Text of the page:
A judge dismissed charges against the organizers of a sailboat race from Key West to Cuba after they were accused of violating federal laws against trading with enemy nations.
Peter Goldsmith and Michele Geslin had been charged with two counts of providing unlicensed travel services to Cuba. Had they been convicted of both counts, they could have faced 15-year prison sentences.
"The defendants certainly feel vindicated," Mario Cano, Goldsmith's attorney, said on Friday.
Carlos B. Castillo, a spokesman for the U.S. attorney's office, said officials were reviewing the decision.
Crews competing in the Key West Sailing Club Conch Republic Cup departed May 22, 2003, for Havana and several Cuban shore communities after receiving warnings before the race that they would be violating U.S. licensing regulations. About 20 boats took part in the race, which was then in its third year.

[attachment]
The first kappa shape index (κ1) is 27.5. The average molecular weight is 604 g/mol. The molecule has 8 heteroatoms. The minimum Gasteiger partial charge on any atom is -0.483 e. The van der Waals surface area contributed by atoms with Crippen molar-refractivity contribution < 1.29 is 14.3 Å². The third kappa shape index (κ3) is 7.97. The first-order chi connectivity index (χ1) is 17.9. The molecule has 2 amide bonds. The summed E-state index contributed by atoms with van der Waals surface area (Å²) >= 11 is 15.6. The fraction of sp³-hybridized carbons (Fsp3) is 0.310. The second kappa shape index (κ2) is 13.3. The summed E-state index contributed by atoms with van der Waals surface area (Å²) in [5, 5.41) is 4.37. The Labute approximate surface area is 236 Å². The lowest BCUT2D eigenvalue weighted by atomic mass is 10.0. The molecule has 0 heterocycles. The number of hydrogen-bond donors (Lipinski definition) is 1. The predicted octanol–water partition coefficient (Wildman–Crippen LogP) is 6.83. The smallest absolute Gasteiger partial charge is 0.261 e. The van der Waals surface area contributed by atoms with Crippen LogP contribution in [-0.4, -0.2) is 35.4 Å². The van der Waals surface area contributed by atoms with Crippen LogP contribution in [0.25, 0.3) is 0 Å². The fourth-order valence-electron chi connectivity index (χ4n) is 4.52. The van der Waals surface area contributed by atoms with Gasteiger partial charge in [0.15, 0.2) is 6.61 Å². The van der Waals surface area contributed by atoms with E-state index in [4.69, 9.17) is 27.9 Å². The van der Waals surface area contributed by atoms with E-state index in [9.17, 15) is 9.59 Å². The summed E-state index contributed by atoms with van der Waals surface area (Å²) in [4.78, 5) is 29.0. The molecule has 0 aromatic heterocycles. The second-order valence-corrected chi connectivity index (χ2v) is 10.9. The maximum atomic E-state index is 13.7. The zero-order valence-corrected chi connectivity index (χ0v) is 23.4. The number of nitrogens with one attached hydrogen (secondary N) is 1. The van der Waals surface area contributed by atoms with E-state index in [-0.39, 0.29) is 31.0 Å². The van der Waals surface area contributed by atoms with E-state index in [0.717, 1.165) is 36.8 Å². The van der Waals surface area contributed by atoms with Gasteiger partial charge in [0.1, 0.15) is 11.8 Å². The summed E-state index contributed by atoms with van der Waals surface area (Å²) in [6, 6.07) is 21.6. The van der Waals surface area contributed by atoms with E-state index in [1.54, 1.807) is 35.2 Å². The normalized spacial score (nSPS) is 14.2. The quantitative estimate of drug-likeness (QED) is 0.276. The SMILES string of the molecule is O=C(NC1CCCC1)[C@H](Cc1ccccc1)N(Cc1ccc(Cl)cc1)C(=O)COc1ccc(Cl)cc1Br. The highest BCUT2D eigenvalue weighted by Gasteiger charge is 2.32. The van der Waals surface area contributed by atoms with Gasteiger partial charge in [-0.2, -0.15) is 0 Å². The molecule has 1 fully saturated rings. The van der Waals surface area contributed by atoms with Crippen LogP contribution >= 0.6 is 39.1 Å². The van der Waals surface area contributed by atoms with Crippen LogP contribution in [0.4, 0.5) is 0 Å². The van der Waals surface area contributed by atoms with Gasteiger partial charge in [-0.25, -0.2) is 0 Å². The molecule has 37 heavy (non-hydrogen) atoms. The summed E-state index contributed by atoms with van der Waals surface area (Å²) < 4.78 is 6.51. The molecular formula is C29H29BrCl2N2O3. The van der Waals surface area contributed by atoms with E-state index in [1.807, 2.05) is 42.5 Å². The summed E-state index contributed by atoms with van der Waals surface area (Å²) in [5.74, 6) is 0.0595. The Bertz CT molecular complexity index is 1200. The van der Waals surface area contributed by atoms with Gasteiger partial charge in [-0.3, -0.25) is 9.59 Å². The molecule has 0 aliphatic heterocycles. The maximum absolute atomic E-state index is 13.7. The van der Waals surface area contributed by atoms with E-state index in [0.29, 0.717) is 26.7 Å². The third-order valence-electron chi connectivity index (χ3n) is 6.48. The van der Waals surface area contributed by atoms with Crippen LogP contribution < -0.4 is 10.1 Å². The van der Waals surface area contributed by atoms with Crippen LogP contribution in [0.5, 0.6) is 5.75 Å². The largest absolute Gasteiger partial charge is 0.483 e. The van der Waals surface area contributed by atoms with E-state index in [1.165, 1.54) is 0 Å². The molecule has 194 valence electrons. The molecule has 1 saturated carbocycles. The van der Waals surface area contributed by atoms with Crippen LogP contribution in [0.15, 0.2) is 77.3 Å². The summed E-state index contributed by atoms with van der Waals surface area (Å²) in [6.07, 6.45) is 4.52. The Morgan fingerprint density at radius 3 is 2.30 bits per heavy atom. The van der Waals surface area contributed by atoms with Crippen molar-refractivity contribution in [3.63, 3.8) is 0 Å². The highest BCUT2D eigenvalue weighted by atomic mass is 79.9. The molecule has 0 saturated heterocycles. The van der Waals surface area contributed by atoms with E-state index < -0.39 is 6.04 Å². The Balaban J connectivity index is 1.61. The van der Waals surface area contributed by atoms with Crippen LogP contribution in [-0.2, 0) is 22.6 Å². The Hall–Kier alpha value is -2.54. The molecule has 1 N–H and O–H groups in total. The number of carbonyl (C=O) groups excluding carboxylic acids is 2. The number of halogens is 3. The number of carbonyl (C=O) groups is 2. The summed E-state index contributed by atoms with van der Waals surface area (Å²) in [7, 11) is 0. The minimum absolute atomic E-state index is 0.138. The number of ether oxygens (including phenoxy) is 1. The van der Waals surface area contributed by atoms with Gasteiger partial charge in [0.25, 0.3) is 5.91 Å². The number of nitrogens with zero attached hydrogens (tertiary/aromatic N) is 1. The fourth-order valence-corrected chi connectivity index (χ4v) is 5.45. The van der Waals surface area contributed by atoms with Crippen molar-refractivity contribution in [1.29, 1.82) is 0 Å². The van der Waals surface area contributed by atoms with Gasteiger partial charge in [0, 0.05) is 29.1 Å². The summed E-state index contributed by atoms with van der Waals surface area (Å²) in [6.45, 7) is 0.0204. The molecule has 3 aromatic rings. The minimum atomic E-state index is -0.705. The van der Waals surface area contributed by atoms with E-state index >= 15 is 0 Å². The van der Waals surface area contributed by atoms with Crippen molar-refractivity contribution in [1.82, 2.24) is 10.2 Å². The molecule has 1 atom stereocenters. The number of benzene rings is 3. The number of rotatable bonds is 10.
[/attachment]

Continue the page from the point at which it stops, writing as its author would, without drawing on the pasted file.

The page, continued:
U.S. District Judge James Lawrence King said in his ruling that the regulations in effect at the time did not bar coordinated travel by independent participants in a sailboat race.
The sailors' registration fees were used to pay for T-shirts, trophies and a party in Key West, and did not constitute travel services, the ruling said.